We’re just now recovering from the whirlwind that was last week’s 2011 Future of Music Policy Summit here in Washington, DC. A huge thank you is in order for all the panelists, volunteers, staff and sponsors who helped make this one of our best Summits yet. From Cheap Trick’s Rick Nielsen flicking guitar picks on an unsuspecting audience member, to heated conversations about blanket licenses and ticketing schemes, to Erin McKeown dropping knowledge about life as an independent creator, we pretty much saw it all. And we’ve got the tweets to prove it — check out #FMC11 to see what people were saying.
One of the most buzzed-about sessions at the 2011 Future of Music Policy Summit was our lunchtime workshop on Tuesday, October 4 on “The Band as a Business.” Presented by Paul Rapp, attorney/musician/community radio leader/writer and Adjunct Professor of Law at Albany Law School, and Marcy Rauer Wagman, managing partner at Wagman Hurwitz & Dickman and Associate Professor at Drexel University, the hour-long workshop was a practical primer on what you need to do to protect what you have, avoid train wrecks and get ever
Shortly after news of Rhapsody’s acquisition of Napster broke, Rhapsody Chief Product Offer Brendan Benzing discussed trends, and the future of the mobile music space, at the Future of Music Coalition Policy Summit in Washington, D.C. on Monday afternoon.
During his remarks at the national music advocacy non-profit’s annual conference, Benzing said that Rhapsody is “the largest music subscription service, and acquiring Napster today makes us even larger.” read more
The Future of Music Coalition, the national music advocacy non-profit, kicked off its annual policy summit on Monday, in Washington, D.C. This year, the focus of the conference—an annual look at music shifts and trends in the areas of policy, technology, and law—is the ways in which artists can continue to make money in an industry where copyright workarounds and illegal downloads have become the norm. Or, as folk musician Erin McKeown said during a panel session, the overarching theme is, simply put, “How do people pay rent?” read more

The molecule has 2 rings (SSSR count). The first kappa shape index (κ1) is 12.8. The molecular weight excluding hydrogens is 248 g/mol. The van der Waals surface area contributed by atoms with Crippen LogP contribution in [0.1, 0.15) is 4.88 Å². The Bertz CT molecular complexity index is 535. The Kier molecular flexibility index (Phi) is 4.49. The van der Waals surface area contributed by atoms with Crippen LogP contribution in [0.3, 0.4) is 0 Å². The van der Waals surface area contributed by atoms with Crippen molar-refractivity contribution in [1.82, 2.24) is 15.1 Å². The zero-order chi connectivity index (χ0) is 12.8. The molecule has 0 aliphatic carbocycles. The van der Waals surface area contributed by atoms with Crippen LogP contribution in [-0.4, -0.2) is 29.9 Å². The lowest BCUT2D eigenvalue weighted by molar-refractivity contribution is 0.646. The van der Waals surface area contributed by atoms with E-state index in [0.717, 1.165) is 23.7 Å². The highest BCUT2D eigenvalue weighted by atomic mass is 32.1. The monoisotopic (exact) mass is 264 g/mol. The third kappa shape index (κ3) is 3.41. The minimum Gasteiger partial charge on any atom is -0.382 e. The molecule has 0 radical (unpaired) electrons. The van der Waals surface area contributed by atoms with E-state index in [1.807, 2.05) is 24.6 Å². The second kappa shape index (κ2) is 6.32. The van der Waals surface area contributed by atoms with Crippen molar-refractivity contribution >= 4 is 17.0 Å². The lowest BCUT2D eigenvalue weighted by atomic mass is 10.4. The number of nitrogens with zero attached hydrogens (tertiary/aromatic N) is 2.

WASHINGTON, D.C.— The sky was falling on Cheap Trick when the band was playing the Ottawa Bluesfest in mid-July.
Most of the band scattered to the back of the stage to escape when a storm blew through the festival and brought the 50-ton roof crashing down on the temporary stage. Guitarist Rick Nielsen bolted to the front of the buckling stage. “I felt like I was in a Buster Keaton movie where the building falls down on him,” Nielson said Monday in an unexpectedly dramatic Future of Music Summit panel with the band’s manager, Dave Frey. “I ran forward looking for the equivalent of daylight” as the blackness descended. read more
WASHINGTON, D.C.— Don’t hold your breath waiting for an overhaul of U.S. copyright law to reflect the massive changes the Internet has ignited in the way consumers access music.
In a keynote speech delivered Monday at the Future of Music Summit, U.S. Rep. Bob Goodlatte (R, Va.), a member of the House Judiciary Committee and co-chair of the Congressional Internet Caucus, said Congress won’t “wipe the slate clean” to address how digital culture has made it easier than ever to distribute, copy, share and reconfigure music, movies, books and other creative works. read more
WASHINGTON, D.C.— At the intersection where Capitol Hill policy, technological innovation and musical creativity meet, tensions spilled over at the two-day Future of Music Summit while government officials washed their hands of the mounting chaos.
Count it as a mixed blessing, for what artists — inherent outsiders and rule-breakers, if they’re doing their job well — want politicians telling them how to do their business?
But there was frustration aplenty with federal copyright laws that many artists and lawyers contend are impeding creativity. read more
In the past two years, more than 14,500 of you have joined us virtually from all over the world for the live webcast of the Future of Music Policy Summit. Join us this year for an even better webcast experience and two full days of free live programming direct from Washington, DC. Direct webcast link: fmc11.onyour.tv; we’ve also got embed code to share on your blog, Facebook page or with your friends.